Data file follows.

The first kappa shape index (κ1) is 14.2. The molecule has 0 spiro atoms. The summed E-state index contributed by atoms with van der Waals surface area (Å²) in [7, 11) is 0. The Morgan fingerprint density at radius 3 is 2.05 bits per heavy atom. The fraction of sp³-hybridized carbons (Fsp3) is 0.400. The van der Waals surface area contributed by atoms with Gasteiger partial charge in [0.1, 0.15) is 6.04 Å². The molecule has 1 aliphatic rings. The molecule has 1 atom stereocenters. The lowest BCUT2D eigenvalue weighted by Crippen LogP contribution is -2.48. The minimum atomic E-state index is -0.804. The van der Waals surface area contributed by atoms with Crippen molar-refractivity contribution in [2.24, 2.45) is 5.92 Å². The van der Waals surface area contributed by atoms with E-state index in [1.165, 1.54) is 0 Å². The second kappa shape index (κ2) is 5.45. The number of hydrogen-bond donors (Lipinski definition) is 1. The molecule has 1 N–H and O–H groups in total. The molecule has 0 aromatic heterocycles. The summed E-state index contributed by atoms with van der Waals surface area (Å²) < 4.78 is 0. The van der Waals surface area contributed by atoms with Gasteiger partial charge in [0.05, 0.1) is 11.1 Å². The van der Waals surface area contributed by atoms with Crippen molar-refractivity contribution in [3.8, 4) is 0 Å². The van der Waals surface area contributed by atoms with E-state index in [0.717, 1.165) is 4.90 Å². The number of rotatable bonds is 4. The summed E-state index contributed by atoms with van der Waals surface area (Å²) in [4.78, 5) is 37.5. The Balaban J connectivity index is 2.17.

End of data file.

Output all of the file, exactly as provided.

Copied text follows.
The first kappa shape index (κ1) is 14.2. The molecule has 0 spiro atoms. The summed E-state index contributed by atoms with van der Waals surface area (Å²) in [7, 11) is 0. The Morgan fingerprint density at radius 3 is 2.05 bits per heavy atom. The fraction of sp³-hybridized carbons (Fsp3) is 0.400. The van der Waals surface area contributed by atoms with Gasteiger partial charge in [0.1, 0.15) is 6.04 Å². The molecule has 1 aliphatic rings. The molecule has 1 atom stereocenters. The lowest BCUT2D eigenvalue weighted by Crippen LogP contribution is -2.48. The minimum atomic E-state index is -0.804. The van der Waals surface area contributed by atoms with Crippen molar-refractivity contribution in [2.24, 2.45) is 5.92 Å². The van der Waals surface area contributed by atoms with E-state index in [1.165, 1.54) is 0 Å². The second kappa shape index (κ2) is 5.45. The number of hydrogen-bond donors (Lipinski definition) is 1. The molecule has 1 N–H and O–H groups in total. The molecule has 0 aromatic heterocycles. The summed E-state index contributed by atoms with van der Waals surface area (Å²) < 4.78 is 0. The van der Waals surface area contributed by atoms with Gasteiger partial charge in [0.05, 0.1) is 11.1 Å². The van der Waals surface area contributed by atoms with Crippen molar-refractivity contribution in [3.8, 4) is 0 Å². The van der Waals surface area contributed by atoms with E-state index in [0.717, 1.165) is 4.90 Å². The number of rotatable bonds is 4. The summed E-state index contributed by atoms with van der Waals surface area (Å²) in [4.78, 5) is 37.5. The Balaban J connectivity index is 2.17.